Oleic acid (37) .12 BioMed Research International OH (E)-Phytol (20) CH3 O Phenylpropanoid (21) CH3 O H3 C CH3 2.4-Dihydroxyphenethylalchohol-6-O-caffeoyl-beta-D-glucopyranoside (34) OH OH OH COOH O Rosmarinic acid (35) HO HO O OH O OH HO O Isoquercetin (36) OH O HO O OH OH CH3 (b) Figure 4: Continued.3-Benzenediol (26) O CH3 O Anethole (28) O Methylchavicol (27) H3 C CH2 OH Estragole (31) 1-Methoxycyclohexene (30) O O Linoleic acid (29) O H3 C H3 C OH HO Sorbic acid (32) O OH O O HO 3-Methyl-2cyclopenten-1-one (33) O HO OH OH HO OH 3.4-Undecadienal (22) o-Cymene (23) H3 C OH H CH3 OH 2-Hydroxy-3-methyl2-cyclopenten-1-one (24) H Neophytadiene (25) O CH3 CH3 OH 1.

3-O-Di-caffeoylquinic acid (41) R3 = R4 = H. R1 = glucose-rhamnose Undecanal (54) O OH O OH HO O O R = OH R=H CH3 H O H3 C COOH O Quercetin-3-glucuronide (52) Kaempferol-3-glucuronide (53) O H3 C OH O H H O CH3 HO H OH H O H3 C Exo-fenchyl acetate (55) O HO Dillapional (56) O cis-Miyabenol C (57) (c) Figure 4: Continued.4-O-Di-caffeoylquinic acid (42) R2 = R4 = H . R1 = arabinose Quercetin-3-O-rutinoside (48) R = OH. R3 = caffeoyl 5-O-Caffeoylquinic acid (40) R1 = R2 = R3 = H. 8? -Binaringenin (44) R OH R OH HO O HO OH HO O O O OH OR1 OH Quercetin-3-O-glucoside (45) R = OH. R1 = glucose Quercetin-3-O-arabinoside (47) R = OH. R2 = caffeoyl 4-O-Caffeoylquinic acid (39) R1 = R2 = R4 = H. = R1 = R2 = caffeoyl 1. R1 = glucose Kaempferol-3-O-arabinoside (50) R = H. = R1 = R3 = caffeoyl 1.BioMed Research International 13 O HO HO O OH OR1 1 2 6 3 HO OH 5 R4 O OH O OR3 Caffeoyl O OR2 4 OH HO Quinic acid 3-O-Caffeoylquinic acid (38) R1 = R3 = R4 = H. OH . R1 = glucose-rhamnose Kaempferol-3-O-glucoside (49) R = H. R4 = caffeoyl 1. = R1 = R4 = caffeoyl O OH 3? . R1 = glucose Quercetin-3-O-galactoside (46) R = OH. R1 = arabinose Kaempferol-3-O-rutinoside (51) R = H.5-O-Di-caffeoylquinic acid (43) R2 = R3 = H .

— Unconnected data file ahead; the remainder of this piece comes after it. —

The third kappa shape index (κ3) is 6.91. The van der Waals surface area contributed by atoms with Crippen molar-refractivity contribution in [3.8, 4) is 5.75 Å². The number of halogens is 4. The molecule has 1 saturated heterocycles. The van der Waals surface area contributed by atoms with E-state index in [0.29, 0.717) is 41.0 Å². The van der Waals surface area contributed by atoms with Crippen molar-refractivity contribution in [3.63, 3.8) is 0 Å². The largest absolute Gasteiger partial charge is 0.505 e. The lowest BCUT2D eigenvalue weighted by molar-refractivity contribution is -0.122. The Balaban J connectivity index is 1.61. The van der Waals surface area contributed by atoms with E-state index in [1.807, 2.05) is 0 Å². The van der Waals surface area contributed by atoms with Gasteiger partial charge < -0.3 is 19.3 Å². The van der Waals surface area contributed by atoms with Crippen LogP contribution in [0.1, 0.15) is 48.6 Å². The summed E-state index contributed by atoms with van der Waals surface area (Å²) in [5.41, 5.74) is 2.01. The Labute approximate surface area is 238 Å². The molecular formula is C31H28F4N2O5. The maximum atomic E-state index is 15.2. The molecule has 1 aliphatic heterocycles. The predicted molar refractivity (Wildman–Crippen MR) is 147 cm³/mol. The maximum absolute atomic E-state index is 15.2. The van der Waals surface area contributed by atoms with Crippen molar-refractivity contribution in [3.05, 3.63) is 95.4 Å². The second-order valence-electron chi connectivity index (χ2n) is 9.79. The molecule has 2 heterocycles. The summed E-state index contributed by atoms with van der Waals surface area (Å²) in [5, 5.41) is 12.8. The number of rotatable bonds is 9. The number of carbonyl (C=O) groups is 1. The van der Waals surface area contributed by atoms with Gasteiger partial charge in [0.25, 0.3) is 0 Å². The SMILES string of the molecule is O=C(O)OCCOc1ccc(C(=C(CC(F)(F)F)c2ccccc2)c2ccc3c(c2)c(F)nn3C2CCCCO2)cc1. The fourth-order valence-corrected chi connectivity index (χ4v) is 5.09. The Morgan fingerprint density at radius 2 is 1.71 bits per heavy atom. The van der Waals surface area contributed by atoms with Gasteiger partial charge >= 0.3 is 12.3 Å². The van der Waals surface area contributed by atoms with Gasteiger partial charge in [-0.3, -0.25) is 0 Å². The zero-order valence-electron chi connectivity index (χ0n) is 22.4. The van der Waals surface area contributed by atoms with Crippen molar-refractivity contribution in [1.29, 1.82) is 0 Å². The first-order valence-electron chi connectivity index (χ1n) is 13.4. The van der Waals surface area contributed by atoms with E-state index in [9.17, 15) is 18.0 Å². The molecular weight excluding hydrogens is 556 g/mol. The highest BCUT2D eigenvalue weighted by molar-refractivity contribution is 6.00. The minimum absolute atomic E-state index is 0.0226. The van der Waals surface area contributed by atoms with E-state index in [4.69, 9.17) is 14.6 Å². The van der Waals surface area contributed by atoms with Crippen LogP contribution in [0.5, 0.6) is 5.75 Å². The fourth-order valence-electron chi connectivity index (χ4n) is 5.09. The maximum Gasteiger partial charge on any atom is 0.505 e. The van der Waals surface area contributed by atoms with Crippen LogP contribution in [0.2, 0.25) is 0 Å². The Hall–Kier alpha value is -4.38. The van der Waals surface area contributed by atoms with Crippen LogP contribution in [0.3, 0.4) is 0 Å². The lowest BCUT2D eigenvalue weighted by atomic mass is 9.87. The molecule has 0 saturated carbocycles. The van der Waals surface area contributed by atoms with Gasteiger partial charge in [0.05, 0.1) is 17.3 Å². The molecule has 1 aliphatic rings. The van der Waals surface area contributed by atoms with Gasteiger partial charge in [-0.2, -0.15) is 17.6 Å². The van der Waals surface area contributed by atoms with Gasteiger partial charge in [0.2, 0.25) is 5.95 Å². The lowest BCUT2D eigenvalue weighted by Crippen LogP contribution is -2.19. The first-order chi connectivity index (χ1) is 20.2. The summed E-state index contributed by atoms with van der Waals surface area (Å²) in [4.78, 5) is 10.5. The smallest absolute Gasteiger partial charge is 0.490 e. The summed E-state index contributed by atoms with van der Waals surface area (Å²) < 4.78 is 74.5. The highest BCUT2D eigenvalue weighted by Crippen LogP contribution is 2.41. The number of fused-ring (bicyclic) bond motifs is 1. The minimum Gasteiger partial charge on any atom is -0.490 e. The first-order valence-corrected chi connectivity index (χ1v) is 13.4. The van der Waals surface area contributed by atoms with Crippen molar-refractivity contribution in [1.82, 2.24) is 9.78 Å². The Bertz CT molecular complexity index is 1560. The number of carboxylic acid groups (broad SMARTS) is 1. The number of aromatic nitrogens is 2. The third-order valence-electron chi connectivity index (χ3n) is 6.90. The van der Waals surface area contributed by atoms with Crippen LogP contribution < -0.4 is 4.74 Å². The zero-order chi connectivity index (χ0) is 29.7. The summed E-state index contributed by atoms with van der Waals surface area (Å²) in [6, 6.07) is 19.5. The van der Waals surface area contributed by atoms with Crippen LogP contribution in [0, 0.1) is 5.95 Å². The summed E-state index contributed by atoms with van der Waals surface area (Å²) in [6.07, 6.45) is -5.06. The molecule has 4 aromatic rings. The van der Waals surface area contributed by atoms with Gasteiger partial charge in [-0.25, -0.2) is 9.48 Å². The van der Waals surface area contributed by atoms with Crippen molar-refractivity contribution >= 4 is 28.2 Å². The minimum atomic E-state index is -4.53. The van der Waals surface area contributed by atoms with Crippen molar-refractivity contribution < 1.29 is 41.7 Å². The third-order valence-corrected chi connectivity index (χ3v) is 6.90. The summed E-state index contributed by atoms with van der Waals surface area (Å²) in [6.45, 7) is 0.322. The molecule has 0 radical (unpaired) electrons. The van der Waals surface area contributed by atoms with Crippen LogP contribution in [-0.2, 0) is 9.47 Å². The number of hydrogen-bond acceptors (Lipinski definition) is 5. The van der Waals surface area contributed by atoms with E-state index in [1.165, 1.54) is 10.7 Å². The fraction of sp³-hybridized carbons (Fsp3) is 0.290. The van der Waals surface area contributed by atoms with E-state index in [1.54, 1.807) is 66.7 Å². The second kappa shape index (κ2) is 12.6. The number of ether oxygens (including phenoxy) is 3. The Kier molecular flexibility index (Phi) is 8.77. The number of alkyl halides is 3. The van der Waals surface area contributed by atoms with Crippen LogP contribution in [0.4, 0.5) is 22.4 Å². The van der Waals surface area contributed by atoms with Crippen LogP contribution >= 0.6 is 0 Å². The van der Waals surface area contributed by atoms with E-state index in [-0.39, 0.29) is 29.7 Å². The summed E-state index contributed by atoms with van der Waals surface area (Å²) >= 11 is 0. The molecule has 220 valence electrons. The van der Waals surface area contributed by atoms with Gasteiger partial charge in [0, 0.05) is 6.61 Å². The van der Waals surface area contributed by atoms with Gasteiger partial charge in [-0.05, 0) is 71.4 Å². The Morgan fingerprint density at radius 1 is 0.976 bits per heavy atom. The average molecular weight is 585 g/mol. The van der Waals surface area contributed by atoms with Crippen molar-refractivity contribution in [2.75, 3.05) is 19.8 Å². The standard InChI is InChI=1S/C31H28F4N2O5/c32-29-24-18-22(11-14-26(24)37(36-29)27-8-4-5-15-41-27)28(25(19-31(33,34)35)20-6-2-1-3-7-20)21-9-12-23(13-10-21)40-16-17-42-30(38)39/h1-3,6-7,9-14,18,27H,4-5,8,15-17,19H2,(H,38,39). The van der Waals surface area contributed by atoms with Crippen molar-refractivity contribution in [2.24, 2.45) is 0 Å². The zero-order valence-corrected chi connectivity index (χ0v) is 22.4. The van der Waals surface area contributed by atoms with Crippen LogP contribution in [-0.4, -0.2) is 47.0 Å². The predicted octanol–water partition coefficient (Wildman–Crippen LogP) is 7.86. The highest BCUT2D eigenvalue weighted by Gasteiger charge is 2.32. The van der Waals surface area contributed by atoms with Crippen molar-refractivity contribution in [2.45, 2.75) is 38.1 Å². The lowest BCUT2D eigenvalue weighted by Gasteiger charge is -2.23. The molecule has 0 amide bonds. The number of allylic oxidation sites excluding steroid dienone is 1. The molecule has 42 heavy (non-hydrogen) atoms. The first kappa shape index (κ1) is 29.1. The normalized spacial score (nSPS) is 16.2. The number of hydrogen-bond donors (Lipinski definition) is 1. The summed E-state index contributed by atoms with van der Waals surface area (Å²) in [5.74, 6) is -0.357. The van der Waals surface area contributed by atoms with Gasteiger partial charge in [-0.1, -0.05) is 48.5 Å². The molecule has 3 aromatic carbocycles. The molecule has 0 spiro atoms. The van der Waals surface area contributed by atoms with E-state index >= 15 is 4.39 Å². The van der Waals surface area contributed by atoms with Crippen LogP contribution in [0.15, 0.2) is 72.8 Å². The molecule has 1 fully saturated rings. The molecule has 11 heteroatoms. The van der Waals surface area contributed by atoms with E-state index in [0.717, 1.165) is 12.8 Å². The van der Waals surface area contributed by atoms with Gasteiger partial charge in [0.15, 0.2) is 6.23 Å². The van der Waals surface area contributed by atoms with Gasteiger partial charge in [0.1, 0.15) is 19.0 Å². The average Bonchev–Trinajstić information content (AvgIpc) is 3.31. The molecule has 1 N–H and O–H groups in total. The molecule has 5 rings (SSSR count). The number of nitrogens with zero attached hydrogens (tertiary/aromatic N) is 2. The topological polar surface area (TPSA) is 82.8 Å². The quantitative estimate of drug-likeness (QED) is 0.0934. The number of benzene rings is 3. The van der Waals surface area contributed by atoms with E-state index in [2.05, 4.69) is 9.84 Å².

A brief review of the same is as follows. and antiviral potential (summarized in the Table 9). Among different tested bacterial strains. Antimicrobial and Antiviral Activities. 50. Bacillus pumilus. viral. followed by measurement of minimum inhibitory concentration (MIC). Pseudomonas fluorescens. Escherichia coli. diuretic. and methanol extract of leaves and flowers of F. Gulfraz et al. Methanol extract of flower of F. chemomodulatory action. Bacillus megaterium.. [91] investigated the antibacterial effect of the aqueous extract of 12 medicinal plants of Apiaceae family including F. Salmonella typhimurium. 4. cardiovascular. ethanol. galactogenic. essential oil of F. expectorant. and one species of mold (Aspergillus flavus). diethyl ether. anxiolytic. hypoglycemic. indicated that Bacillus cereus and Aspergillus flavus were the most sensitive microorganisms tested. The methanolic extract showed more effective antimicrobial activity than the other extracts. antimycobacterial. The diameters of growth inhibition zone ranged from 14 to 31 mm (including the diameter of the disc 6 mm) with the highest inhibition zone values observed against Bacillus megaterium (31 mm) and Bacillus subtilis (29 mm). 22–24. gastrointestinal effect. 17–18. and oculohypotensive activities [11. Klebsiella pneumonia. [92] investigated the antibacterial effect of the essential oil as well as ethanolic and methanolic fruit extracts of F. Micrococcus luteus. Shigella flexneri. The results from the disc diffusion method. estrogenic properties. According to the results reported by Gulfraz et al. An aqueous extract of seed sample inhibited the growth of Enterococcus faecalis. respectively [3. fungal. two species of Gram positive bacteria (Bacillus cereus and Staphylococcus aureus). Pseudomona aeruginosa. and Pseudomonas glycinea (Table 9). Least activity was exhibited against Escherichia coli. vulage had significant antimicrobial activities against some of microorganisms as compared to the methanolic and ethanolic extracts. whereas crude and chloroform extracts failed to exhibit antimicrobial activity against Staphylococcus aureus (Table 9). Duˇsko et al. Pseudomonas syringae. Escherichia coli. chloroform. vulgare along with Raphanus sativus and Brassica nigrum against Escherichia coli and Staphylococcus aureus. 4]. vulgare. and mycobacterial origin. one species of yeast (Candida albicans). An aqueous extract of the aerial part of F. tumefaciens. with the smallest inhibition zones and the highest MIC value [23]. Erwinia carotovora. nootropic. Pseudomonas putida. hepatoprotective. Klebsiella pneumonia. vulgare against two species of Gram negative bacteria (Escherichia coli and Salmonella typhi). hypolipidemic. antithrombotic. Foeniculum vulgare has been used as an ethnic remedy for the cure of numerous infectious disorders of bacterial. 11-12. memory-enhancing property. vulgare against Bacillus cereus. apoptotic. Several studies have been carried out in the past validating its antimicrobial. human liver cytochrome P450 3A4 inhibitory. vulgare and reported in the literature. cytotoxicity. 13. Bacillus subtilis. 21–24. vulgare inhibited the growth of Agrobacterium radiobacter pv. 20. antistress. Roby et al. 14–24. the . Salmonella typhi. cytoprotection and antitumor. and Bacillus cereus with 13– 22. Staphylococcus aureus. and hexane extracts of seed of F. showing the largest inhibition zones and the lowest MIC values. and 24– 26 mm zone of inhibition. 14–18. Shrivastava and Bhargava [93] investigated the antibacterial effect of the crude. [23] investigated antimicrobial effect of the methanol. 68. and Candida albicans. 20-21.1. [92]. 71–90].14 BioMed Research International H3 C OH O OH HO OH OH HO HO O O O CH3 OH HO O H2 C O O CH3 O O OH OH OH O O HO OH OH O OH CH3 Eriodictyol-7-rutinoside (58) Limonene-10-ol (59) Isorhamnetin-3-O-glucoside (60) (d) Figure 4: Chemical structures of various phytoconstituents isolated from Foeniculum vulgare. Table 8 summarizes the pharmacological studies undertaken on F. vulgare showed significant activity against Escherichia coli.